Foster youths receive help at Cuyahoga Community College and Cleveland State University
CLEVELAND, Ohio - Cuyahoga Community College and Cleveland State University are offering programs to help students who "aged out" of the state's foster system when they turned 18.
Tri-C has been awarded a grant to improve retention and graduation rates for former foster youths. And at Cleveland State University, 10 former foster youths are the first to enroll in a scholarship program.
National studies have estimated that fewer than half of the people who age out of foster-care systems apply to college and less than 10 percent of those graduate with a degree.
"For too long this population has gone under the radar in post-secondary education," William Murray IV, coordinator of Ohio Reach, a nonprofit organization that supports higher education for foster youth, said in a statement.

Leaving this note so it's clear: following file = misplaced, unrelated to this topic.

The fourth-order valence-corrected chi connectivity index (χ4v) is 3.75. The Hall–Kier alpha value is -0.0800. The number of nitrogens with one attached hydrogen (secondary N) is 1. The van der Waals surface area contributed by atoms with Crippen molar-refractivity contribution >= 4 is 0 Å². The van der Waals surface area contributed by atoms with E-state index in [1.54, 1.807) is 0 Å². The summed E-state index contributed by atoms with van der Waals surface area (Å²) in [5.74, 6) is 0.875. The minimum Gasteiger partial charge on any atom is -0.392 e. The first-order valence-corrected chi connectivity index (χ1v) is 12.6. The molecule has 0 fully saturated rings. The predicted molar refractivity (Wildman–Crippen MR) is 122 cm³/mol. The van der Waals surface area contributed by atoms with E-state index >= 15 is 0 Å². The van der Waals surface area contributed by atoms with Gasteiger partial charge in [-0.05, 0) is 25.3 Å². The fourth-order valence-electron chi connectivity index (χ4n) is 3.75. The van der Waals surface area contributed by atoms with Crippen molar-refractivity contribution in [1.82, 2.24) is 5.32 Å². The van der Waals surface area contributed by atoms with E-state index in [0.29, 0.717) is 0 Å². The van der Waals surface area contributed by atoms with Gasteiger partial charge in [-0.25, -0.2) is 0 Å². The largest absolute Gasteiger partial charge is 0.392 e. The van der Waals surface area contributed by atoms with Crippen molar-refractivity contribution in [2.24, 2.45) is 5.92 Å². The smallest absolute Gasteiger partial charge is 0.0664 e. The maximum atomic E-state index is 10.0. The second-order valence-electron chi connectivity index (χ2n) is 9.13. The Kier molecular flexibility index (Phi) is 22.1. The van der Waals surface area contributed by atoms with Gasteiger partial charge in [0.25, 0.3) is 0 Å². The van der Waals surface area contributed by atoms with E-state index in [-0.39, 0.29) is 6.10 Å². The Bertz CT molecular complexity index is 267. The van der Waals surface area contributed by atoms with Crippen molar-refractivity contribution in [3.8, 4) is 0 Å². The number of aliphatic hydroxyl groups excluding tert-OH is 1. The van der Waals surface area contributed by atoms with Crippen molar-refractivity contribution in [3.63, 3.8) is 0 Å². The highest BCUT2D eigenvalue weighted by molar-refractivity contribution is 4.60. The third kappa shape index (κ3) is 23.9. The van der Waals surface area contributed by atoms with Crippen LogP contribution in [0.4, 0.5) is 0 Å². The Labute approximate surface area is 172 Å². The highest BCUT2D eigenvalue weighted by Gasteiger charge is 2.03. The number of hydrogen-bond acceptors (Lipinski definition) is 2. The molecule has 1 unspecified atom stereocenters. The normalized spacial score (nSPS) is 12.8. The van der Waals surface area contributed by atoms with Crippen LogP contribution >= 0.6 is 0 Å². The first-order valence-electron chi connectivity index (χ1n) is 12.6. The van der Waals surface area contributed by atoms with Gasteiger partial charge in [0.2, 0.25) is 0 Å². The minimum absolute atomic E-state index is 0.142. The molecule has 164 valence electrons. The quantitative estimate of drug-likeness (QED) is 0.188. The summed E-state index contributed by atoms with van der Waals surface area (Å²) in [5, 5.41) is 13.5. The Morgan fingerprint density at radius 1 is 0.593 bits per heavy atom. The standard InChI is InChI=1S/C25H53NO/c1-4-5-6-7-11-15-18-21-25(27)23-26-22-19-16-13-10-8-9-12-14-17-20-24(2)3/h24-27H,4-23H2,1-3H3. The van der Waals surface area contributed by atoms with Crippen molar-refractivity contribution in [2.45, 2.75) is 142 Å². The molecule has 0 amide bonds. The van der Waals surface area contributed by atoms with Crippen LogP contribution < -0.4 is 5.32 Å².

Ohio Reach awarded a three-year, $60,000 grant to Tri-C.
Tri-C will offer a new mentoring program this fall, JaNice Marshall, associate vice president of access and community engagement, said in a statement.
Approximately 1,000 former foster youth attend Tri-C, she said. A liaison to provide help is at each campus.
"Without a family behind them, aged-out foster youth can find it pretty tough when they begin college," Marshall said. "We're trying to help them overcome any obstacles."
CSU's Sullivan-Deckard Scholars Opportunity Program, funded by a $2.3 million gift, provides scholarships for tuition and living expenses as well as on-campus employment Students will also receive academic and other support while in school.
On Thursday, more than 70 high school graduates from the foster care system will be recognized at the Centers for Families and Children in Cleveland.
There are 1,836 children in foster care in Cuyahoga County and more than 600 are available for adoption, the county said.